For a single medical office in Anytown, USA, it usually is not necessary to blast an announcement from sea to shining sea. It is far more useful to make sure that all the best-known local and regional media outlets in your area get your news. To that end, tailoring a message with localization in mind is a smart move. For example, imagine how you might address a specific demographic group or speak to a need that is especially pressing in your community today.


IDEAS FOR PRESS RELEASES


Although it may not seem that a medical practice generates much in the way of “news,” that would be a misconception. All it takes is a little brainstorming to come up with multiple ideas for announcements. Some general suggestions include:

  • Big changes at the practice: Purchasing new equipment, adding a new and innovative procedure, or expanding or renovating the physical space are all newsworthy events.
  • Major milestones: Numbers are always compelling, so spread the word when a procedure has been successfully performed by the practice 100 (or 500 or 1000) times.
  • Promotions: Free examinations, seasonal discounts, enticements for new patients, and related special offers can all be newsworthy when presented the right way; just avoid advertising language.
  • Community involvement: Highlight donations of time or resources to underprivileged people or sponsorship of a fundraising event. The goal here is to position the practice as a member of the community and raise awareness of local issues that may be underreported.
  • Awards: Whether for the practice as a whole or for individual practitioners, it never hurts to brag just a little bit about being recognized for excellence.
  • Timely, topical research: To show that a practice is at the cutting edge in its field, comment on a relevant (and recent) study. Readers appreciate it when the technical language of medical journals can be recrafted into plain English while preserving the major points.

HOW TO EXTEND THE REACH AND POWER OF PRESS RELEASES
Thanks to the Internet, press releases can now reach a vast national audience almost instantly. Or course, that immense reach is a moot point if the press release is not well-conceived and deserving of attention to begin with.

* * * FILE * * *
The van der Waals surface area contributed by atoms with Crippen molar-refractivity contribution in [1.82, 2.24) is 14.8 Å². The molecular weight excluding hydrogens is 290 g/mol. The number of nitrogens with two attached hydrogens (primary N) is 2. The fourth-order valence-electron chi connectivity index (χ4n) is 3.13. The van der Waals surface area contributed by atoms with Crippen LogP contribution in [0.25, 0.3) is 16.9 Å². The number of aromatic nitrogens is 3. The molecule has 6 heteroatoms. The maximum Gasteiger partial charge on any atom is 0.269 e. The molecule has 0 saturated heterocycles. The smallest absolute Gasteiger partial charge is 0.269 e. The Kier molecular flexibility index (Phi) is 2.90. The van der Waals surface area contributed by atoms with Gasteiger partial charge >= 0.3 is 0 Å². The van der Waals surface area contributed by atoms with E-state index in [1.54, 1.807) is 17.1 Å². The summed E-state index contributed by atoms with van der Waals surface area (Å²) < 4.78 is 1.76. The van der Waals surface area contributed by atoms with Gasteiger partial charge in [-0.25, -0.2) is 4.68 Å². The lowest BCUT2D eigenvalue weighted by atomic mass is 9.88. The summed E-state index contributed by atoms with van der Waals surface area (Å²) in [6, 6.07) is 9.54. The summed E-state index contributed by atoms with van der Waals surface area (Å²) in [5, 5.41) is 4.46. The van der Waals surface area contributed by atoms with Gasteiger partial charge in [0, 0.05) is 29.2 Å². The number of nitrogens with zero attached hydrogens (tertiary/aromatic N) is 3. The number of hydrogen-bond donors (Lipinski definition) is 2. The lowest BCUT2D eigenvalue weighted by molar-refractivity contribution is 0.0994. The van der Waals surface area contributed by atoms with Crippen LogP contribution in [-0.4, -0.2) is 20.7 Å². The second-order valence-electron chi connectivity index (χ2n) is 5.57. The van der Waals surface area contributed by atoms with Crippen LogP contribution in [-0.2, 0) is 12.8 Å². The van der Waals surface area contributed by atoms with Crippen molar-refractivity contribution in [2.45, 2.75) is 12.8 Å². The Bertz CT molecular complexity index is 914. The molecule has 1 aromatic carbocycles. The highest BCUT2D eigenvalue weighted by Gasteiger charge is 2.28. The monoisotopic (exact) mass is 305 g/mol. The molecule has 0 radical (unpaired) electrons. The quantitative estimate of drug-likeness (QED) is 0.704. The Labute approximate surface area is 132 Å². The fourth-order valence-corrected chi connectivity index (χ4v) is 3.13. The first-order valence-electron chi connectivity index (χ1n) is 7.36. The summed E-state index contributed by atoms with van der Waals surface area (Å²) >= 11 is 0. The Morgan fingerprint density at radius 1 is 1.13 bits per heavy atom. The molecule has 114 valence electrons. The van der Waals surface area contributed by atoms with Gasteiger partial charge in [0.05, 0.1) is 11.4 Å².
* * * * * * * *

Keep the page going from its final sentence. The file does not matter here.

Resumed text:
Make social media work overtime for you by encouraging staff to share links to press releases within their own networks.3 Even more powerful would be a patient electing to share this kind of information proactively. The potential for the organic spread of news items has truly leveled the playing field.


CONCLUSION


Done right, a press release is an efficient way to generate interest in a medical practice, enhance its standing in the community, and, ultimately, reel in new patients. The most important points to remember are these:

  • A press release is not an advertisement.
  • Journalists want facts, not jargon or sensationalism.
  • Wordiness is frowned upon.


Keep those lessons in mind, and your marketing strategy will be on the path to success.


Finally, quality should always be the number one priority. Although it is true that the Internet enables just about anyone to reach a vast audience, that audience won’t pay attention if the content isn’t both relevant and well communicated. Nowhere is that more true than with press releases.

 


REFERENCES

1. How to get better media coverage for your press release. www.ereleases.com/pr-fuel/get-better-media-coverage-release/. Accessed March 1, 2017.
2. Optimizing press releases: SEO is now about natural writing, social sharing & interesting content. PRNewswire.com. www.prnewswire.my/knowledge-center/online-public-relations/optimizing-pressreleases-seo-is-now-about-natural-writing-social-sharing-interesting-content-emea.html. Accessed February 22, 2017.
3. 4 ways to get your medical staff into PR mode. Ragan’s Health Care Communication News. www.healthcarecommunication.com/Main/Articles/15609.aspx. Accessed February 22, 2017.

Founder/CEO of eReleases
5024 Campbell Blvd., Suite D
Baltimore, MD 21236
pr@ereleases.org

This article was published in The Journal of Medical Practice Management®, Volume 33, Number 1, pages 55-57.